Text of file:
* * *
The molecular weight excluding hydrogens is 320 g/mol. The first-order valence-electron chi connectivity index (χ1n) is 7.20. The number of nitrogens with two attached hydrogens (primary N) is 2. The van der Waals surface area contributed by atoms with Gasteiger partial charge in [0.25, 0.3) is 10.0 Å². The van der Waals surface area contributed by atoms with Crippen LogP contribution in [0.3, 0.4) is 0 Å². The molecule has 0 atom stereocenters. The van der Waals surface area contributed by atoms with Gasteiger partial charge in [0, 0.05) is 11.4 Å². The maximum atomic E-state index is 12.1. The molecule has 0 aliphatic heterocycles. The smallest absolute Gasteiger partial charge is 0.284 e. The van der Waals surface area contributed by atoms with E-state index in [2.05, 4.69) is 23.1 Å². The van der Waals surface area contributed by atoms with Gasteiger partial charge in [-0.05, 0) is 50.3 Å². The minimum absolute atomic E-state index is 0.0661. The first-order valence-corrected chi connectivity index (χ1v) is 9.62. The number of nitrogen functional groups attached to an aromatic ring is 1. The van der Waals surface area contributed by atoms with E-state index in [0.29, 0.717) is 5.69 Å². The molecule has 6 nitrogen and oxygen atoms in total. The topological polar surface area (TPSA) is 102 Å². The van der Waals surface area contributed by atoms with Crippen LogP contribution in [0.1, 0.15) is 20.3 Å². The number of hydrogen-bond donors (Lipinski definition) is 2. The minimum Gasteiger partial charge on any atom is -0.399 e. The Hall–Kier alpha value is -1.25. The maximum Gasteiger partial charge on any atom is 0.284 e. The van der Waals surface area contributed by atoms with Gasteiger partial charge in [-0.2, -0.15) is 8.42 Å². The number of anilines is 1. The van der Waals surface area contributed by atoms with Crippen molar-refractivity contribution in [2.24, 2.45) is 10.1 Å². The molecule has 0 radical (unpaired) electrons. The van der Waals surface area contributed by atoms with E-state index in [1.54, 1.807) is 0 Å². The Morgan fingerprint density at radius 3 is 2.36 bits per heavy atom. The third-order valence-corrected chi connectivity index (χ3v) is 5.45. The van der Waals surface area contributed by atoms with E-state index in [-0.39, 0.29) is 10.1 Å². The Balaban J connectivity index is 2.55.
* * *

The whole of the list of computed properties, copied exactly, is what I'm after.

The molecular weight excluding hydrogens is 320 g/mol. The first-order valence-electron chi connectivity index (χ1n) is 7.20. The number of nitrogens with two attached hydrogens (primary N) is 2. The van der Waals surface area contributed by atoms with Gasteiger partial charge in [0.25, 0.3) is 10.0 Å². The van der Waals surface area contributed by atoms with Crippen LogP contribution in [0.3, 0.4) is 0 Å². The molecule has 0 atom stereocenters. The van der Waals surface area contributed by atoms with Gasteiger partial charge in [0, 0.05) is 11.4 Å². The maximum atomic E-state index is 12.1. The molecule has 0 aliphatic heterocycles. The smallest absolute Gasteiger partial charge is 0.284 e. The van der Waals surface area contributed by atoms with E-state index in [2.05, 4.69) is 23.1 Å². The van der Waals surface area contributed by atoms with Gasteiger partial charge in [-0.05, 0) is 50.3 Å². The minimum absolute atomic E-state index is 0.0661. The first-order valence-corrected chi connectivity index (χ1v) is 9.62. The number of nitrogen functional groups attached to an aromatic ring is 1. The van der Waals surface area contributed by atoms with E-state index in [0.29, 0.717) is 5.69 Å². The molecule has 6 nitrogen and oxygen atoms in total. The topological polar surface area (TPSA) is 102 Å². The van der Waals surface area contributed by atoms with Crippen LogP contribution in [0.1, 0.15) is 20.3 Å². The number of hydrogen-bond donors (Lipinski definition) is 2. The minimum Gasteiger partial charge on any atom is -0.399 e. The Hall–Kier alpha value is -1.25. The maximum Gasteiger partial charge on any atom is 0.284 e. The van der Waals surface area contributed by atoms with Gasteiger partial charge in [-0.2, -0.15) is 8.42 Å². The number of anilines is 1. The van der Waals surface area contributed by atoms with Crippen molar-refractivity contribution in [2.24, 2.45) is 10.1 Å². The molecule has 0 radical (unpaired) electrons. The van der Waals surface area contributed by atoms with E-state index in [1.54, 1.807) is 0 Å². The Morgan fingerprint density at radius 3 is 2.36 bits per heavy atom. The third-order valence-corrected chi connectivity index (χ3v) is 5.45. The van der Waals surface area contributed by atoms with E-state index in [-0.39, 0.29) is 10.1 Å². The Balaban J connectivity index is 2.55.